DIARIES BELONGING to Michael Collins have been made available to the public for the first time after his family loaned them to the National Archives.
Up until now, only two diaries had been on display and with only two pages visible. Now, as a result of the loan, five diaries will be made available to the public in digital form.
The diaries cover the period from when he organised the Dáil loan which finance the government, and National Archives Director Orlaith McBride said that there are some standouts in the diaries, but that there are omissions in many ways.
"The diaries would make little mention of some of the momentous events that we would expect to see," Ms McBride told RTÉ's Morning Ireland.
"The diary that he kept while in London during the treaty negotiations, there is nothing between the signing of the treaty on 6 December and 10 December, when they would have come home and at that extraordinary Cabinet meeting, so some of those extraordinary events go unmarked."
However, many very mundane and what may appear uneventful entries are included, she said.
Some of these uneventful entries include notes on appointments, listing of addresses, donations, calculations, things to do and things not done.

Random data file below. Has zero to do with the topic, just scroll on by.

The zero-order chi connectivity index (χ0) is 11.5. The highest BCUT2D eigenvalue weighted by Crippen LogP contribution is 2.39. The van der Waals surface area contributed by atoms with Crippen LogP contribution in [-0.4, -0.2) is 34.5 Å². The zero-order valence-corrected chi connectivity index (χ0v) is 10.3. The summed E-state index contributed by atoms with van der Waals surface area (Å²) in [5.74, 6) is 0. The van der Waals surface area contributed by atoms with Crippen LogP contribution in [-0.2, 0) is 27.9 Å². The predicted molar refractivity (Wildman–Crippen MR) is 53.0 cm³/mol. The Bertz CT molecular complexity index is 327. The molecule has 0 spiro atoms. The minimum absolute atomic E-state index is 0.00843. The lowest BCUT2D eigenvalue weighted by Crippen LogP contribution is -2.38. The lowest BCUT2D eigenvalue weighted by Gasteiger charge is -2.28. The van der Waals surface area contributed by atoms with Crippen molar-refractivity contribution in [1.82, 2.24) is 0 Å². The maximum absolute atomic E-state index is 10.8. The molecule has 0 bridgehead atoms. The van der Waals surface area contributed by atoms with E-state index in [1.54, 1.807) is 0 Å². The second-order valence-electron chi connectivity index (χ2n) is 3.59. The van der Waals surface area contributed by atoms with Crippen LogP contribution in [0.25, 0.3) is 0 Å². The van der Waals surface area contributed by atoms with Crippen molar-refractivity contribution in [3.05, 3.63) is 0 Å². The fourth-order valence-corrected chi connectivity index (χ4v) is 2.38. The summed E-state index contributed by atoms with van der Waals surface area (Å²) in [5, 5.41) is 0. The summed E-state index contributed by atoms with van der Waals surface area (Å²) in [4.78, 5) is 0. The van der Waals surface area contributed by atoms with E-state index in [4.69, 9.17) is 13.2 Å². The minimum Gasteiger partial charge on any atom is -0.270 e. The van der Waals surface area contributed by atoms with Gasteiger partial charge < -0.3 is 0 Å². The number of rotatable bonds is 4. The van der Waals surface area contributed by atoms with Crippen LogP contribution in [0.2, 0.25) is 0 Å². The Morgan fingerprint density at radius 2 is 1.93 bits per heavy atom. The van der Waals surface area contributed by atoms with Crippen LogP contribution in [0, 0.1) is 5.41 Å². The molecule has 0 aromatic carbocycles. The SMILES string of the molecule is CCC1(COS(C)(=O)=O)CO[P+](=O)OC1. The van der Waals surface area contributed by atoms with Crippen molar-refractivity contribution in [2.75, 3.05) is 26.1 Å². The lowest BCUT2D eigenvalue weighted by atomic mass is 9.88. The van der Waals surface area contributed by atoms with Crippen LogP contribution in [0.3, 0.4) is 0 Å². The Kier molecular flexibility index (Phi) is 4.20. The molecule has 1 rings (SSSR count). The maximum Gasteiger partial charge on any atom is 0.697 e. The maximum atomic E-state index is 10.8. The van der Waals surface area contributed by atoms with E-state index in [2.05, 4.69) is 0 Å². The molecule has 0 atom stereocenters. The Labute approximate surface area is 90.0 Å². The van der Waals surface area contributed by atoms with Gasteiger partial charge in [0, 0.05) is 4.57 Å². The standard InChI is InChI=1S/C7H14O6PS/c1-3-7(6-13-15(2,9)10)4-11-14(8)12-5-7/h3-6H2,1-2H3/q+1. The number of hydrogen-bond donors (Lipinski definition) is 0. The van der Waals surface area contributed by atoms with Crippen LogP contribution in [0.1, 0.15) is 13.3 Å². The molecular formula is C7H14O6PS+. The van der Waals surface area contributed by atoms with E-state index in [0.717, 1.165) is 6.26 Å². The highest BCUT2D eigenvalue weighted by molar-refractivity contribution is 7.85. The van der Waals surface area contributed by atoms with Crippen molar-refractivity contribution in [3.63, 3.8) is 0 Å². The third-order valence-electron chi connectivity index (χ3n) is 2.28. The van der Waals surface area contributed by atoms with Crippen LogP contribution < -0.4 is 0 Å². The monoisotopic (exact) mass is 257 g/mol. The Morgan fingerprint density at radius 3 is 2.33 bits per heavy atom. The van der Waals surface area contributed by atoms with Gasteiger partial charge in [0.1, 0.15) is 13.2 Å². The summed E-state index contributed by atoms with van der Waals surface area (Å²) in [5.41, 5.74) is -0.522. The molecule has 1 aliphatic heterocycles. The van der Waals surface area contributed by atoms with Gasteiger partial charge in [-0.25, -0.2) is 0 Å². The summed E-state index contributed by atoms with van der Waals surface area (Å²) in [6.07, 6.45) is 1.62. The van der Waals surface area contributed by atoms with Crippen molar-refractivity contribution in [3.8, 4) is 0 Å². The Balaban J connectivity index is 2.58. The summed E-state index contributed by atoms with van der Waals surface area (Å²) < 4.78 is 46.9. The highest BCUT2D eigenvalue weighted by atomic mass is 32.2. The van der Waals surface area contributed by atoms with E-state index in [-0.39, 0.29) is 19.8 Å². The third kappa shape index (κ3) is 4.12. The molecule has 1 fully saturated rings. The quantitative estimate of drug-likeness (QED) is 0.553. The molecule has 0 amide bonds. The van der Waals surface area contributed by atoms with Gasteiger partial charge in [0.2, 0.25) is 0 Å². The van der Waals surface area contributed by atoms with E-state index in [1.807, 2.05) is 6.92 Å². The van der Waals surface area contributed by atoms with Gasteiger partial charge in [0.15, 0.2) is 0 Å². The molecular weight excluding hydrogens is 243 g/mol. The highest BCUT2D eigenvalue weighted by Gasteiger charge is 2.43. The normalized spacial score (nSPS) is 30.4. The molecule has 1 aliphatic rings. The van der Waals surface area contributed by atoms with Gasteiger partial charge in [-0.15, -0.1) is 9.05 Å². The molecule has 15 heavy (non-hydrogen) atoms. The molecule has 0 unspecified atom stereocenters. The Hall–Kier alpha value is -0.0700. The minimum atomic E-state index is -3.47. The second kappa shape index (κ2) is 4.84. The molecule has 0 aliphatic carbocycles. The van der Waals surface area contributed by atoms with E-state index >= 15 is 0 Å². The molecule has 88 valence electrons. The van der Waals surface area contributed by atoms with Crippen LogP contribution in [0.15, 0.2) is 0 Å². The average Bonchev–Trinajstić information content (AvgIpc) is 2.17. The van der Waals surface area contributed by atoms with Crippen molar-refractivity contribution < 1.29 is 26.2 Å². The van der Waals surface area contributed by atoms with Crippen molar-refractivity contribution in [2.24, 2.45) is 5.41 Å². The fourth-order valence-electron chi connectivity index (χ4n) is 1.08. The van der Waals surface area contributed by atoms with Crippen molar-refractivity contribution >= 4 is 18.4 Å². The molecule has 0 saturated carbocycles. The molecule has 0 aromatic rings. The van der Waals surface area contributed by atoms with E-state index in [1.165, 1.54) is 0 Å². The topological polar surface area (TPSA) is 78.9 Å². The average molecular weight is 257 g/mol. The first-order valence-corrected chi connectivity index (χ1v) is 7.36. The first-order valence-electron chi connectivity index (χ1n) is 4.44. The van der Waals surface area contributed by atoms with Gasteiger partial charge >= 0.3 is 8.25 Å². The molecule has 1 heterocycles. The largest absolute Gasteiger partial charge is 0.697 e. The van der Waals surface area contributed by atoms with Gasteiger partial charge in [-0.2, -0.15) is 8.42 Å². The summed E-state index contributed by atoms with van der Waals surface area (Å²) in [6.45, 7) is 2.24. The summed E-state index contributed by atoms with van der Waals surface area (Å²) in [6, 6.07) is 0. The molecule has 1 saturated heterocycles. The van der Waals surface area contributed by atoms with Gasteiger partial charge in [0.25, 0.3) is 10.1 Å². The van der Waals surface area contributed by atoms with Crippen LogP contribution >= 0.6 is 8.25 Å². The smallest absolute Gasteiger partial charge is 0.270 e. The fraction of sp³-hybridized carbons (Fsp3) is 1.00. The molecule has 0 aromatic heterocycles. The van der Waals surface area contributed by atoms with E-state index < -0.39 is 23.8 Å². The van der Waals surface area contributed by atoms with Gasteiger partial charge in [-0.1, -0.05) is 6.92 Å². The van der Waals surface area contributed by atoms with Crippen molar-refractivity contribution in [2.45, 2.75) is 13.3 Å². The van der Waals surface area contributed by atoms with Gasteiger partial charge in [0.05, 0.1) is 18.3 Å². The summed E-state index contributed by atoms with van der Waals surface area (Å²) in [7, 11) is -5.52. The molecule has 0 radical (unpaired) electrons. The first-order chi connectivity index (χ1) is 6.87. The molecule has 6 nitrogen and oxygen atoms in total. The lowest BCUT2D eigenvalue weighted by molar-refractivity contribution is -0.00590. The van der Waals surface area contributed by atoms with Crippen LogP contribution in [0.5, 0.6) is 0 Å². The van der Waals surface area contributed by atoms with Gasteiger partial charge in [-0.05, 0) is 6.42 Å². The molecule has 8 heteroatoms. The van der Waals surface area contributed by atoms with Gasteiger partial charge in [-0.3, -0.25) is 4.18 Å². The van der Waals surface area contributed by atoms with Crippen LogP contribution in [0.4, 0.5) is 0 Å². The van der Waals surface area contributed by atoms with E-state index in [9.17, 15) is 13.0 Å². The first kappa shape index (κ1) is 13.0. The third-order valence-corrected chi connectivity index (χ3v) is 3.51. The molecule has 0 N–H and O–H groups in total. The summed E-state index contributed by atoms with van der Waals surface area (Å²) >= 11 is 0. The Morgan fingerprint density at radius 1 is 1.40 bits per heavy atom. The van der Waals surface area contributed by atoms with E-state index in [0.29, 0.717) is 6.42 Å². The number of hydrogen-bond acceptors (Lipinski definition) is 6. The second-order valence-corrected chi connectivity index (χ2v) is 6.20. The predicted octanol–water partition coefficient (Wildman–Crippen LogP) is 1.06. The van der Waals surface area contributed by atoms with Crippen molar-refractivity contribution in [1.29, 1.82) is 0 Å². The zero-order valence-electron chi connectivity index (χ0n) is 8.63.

"People would be surprised in that they're not going to read Michael Collins' innermost thoughts or contemplations," Ms McBride said.
Michael Collins was an Irish revolutionary, soldier and politician who was a leading figure in the early-20th century struggle for Irish independence.
He was Chairman of the Provisional Government of the Irish Free State from January 1922 and commander-in-chief of the National Army from July until his death in an ambush in August 1922, during the Civil War.
22 August marks the centenary of his death, with more than 5,000 people expected to attend a commemoration event in west Cork.
Collins' diaries will be available in the National Archives and in digital format from September.